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How Much Emergency Fund Do I Need?

Military people know: Murphy can strike at any time. Cars stop working. You might need to buy an emergency plane ticket somewhere on short notice. Your spouse could lose her job. And, of course, there could be a military pay snafu.

In the civilian sector, a layoff can come at any time. Or you could be falsely accused of something that costs you your job. That steady paycheck you get from working can come to a screeching halt at any time, for reasons beyond your control.

For military families, no-notice layoffs are pretty rare. If military life has anything going for it, it’s the fact that you can usually rely on that steady paycheck.

But even that paycheck can get slashed, if the government thinks you owe them money. (Ask anyone who’s commanded a company with a lot of equipment for any period of time and they’ll tell you about that.) DFAS can cut your income by up to 50 percent until the debt is paid off.

No matter who you are, you need some emergency cash in the bank to deal with life’s events.

How much you need depends on your circumstances. But Thomas Jensen, a financial planner in Portland, California, thinks people should shoot for about six months’ expenses in easily-accessible cash, in the bank, and maybe up to a year.

There’s no substitute for cash.

Chronic Unemployment

The economy continues to struggle. The chronic unemployment rate is as high as it has ever been in recent memory. That means people who are unemployed tend to stay unemployed – for months or years. According to the Bureau of Labor Statistics, there are more than 5.3 million people who have been unemployed for 27 weeks or longer.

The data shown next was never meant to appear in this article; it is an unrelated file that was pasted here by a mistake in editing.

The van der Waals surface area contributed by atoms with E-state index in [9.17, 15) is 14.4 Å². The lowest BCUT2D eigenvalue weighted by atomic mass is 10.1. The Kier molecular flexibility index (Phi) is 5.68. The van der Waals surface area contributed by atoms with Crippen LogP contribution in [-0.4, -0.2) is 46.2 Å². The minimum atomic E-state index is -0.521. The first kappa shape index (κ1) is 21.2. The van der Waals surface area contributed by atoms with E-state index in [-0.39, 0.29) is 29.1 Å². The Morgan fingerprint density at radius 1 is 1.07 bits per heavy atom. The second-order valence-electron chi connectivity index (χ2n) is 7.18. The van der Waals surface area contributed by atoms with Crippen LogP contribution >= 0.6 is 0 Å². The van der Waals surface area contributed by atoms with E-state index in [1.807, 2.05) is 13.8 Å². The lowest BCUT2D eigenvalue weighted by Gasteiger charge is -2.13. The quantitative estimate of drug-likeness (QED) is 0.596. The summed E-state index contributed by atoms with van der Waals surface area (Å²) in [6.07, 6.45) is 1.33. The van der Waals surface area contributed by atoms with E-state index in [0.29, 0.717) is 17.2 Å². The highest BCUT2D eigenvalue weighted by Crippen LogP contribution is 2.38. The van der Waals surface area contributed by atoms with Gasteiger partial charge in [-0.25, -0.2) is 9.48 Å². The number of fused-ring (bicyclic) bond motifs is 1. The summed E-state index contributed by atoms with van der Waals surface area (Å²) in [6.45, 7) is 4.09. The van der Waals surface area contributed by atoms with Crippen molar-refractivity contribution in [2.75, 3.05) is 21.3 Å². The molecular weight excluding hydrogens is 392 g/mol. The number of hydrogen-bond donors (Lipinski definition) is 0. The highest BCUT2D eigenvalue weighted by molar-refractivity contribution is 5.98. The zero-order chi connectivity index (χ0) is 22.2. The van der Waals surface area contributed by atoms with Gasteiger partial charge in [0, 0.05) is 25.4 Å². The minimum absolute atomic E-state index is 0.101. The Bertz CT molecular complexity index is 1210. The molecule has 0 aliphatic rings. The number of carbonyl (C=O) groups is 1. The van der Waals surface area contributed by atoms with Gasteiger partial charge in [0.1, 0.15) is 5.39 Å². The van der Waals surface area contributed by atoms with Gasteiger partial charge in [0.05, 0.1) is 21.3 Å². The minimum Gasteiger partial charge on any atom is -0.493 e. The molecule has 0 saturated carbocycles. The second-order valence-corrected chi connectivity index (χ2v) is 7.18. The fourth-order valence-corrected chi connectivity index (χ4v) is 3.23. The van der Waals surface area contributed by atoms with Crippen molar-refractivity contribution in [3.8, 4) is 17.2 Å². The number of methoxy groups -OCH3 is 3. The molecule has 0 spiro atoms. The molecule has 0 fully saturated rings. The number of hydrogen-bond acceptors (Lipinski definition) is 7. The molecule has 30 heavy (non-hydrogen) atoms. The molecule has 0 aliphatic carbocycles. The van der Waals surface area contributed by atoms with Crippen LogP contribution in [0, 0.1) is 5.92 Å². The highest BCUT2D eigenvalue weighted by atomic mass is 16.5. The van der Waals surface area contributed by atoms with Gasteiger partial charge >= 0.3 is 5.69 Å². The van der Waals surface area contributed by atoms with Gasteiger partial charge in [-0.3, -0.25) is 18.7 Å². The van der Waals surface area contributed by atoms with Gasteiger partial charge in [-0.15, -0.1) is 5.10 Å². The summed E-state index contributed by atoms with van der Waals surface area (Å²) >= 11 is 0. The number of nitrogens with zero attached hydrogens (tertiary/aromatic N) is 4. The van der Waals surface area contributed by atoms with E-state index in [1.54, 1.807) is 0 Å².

The November 2012 jobs report from the BLS indicates that 56.4 percent of unemployed workers remain unemployed for over 15 weeks. And 41.3 percent of workers who are out of a job remain unemployed for at least 27 weeks.

That’s a problem. Unless Congress strikes a deal to extend unemployment benefits again, unemployment insurance will revert back to the 27-week benchmark. That’s not long enough for 4 in 10 workers to find a job.

Now, math geeks will understand the significance of these numbers: The Bureau of Labor Statistics does not tabulate job search or unemployment lengths beyond 27 weeks. The median length of unemployment is 19 weeks. That means that exactly half of the unemployed find work in less than 19 weeks, and the other half take longer than 19 weeks.

But the mean number is weighted by how long the longer searches take. And the mean average is 41.3 weeks.

That means a lot of job searches are taking significantly longer than 41.3 weeks – enough to turn the mean distribution to a number more than twice the median.

That is a very ugly number – and it indicates that the traditional advice to keep three to six months income needs in the bank was inadequate. The real number is income needs for somewhere closer to a year.

The unemployment numbers are particularly tough on military spouses, because the frequent moves make it very difficult for them to find new employment, when employers expect them to leave town in a couple of years or less – taking all that experience and investment in training with them.

Where Should You Keep Your Emergency Fund?

The most important things to keep in mind for money earmarked for your emergency fund are safety and liquidity.